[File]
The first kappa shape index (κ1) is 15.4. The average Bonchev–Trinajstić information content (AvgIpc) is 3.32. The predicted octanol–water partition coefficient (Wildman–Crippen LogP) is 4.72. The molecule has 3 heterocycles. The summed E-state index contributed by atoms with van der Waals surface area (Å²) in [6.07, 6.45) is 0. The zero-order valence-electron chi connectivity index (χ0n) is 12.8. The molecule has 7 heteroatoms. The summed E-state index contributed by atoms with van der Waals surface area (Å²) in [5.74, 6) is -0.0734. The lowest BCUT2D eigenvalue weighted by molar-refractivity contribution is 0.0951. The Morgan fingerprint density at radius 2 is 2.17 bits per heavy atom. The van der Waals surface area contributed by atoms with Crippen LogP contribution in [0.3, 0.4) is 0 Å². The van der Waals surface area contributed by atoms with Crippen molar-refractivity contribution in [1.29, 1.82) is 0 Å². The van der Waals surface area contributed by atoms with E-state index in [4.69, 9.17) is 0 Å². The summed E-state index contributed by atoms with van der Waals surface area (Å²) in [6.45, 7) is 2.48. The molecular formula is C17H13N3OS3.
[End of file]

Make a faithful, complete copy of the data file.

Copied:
The first kappa shape index (κ1) is 15.4. The average Bonchev–Trinajstić information content (AvgIpc) is 3.32. The predicted octanol–water partition coefficient (Wildman–Crippen LogP) is 4.72. The molecule has 3 heterocycles. The summed E-state index contributed by atoms with van der Waals surface area (Å²) in [6.07, 6.45) is 0. The zero-order valence-electron chi connectivity index (χ0n) is 12.8. The molecule has 7 heteroatoms. The summed E-state index contributed by atoms with van der Waals surface area (Å²) in [5.74, 6) is -0.0734. The lowest BCUT2D eigenvalue weighted by molar-refractivity contribution is 0.0951. The Morgan fingerprint density at radius 2 is 2.17 bits per heavy atom. The van der Waals surface area contributed by atoms with Crippen LogP contribution in [0.3, 0.4) is 0 Å². The van der Waals surface area contributed by atoms with Crippen molar-refractivity contribution in [1.29, 1.82) is 0 Å². The van der Waals surface area contributed by atoms with E-state index in [4.69, 9.17) is 0 Å². The summed E-state index contributed by atoms with van der Waals surface area (Å²) in [6.45, 7) is 2.48. The molecular formula is C17H13N3OS3.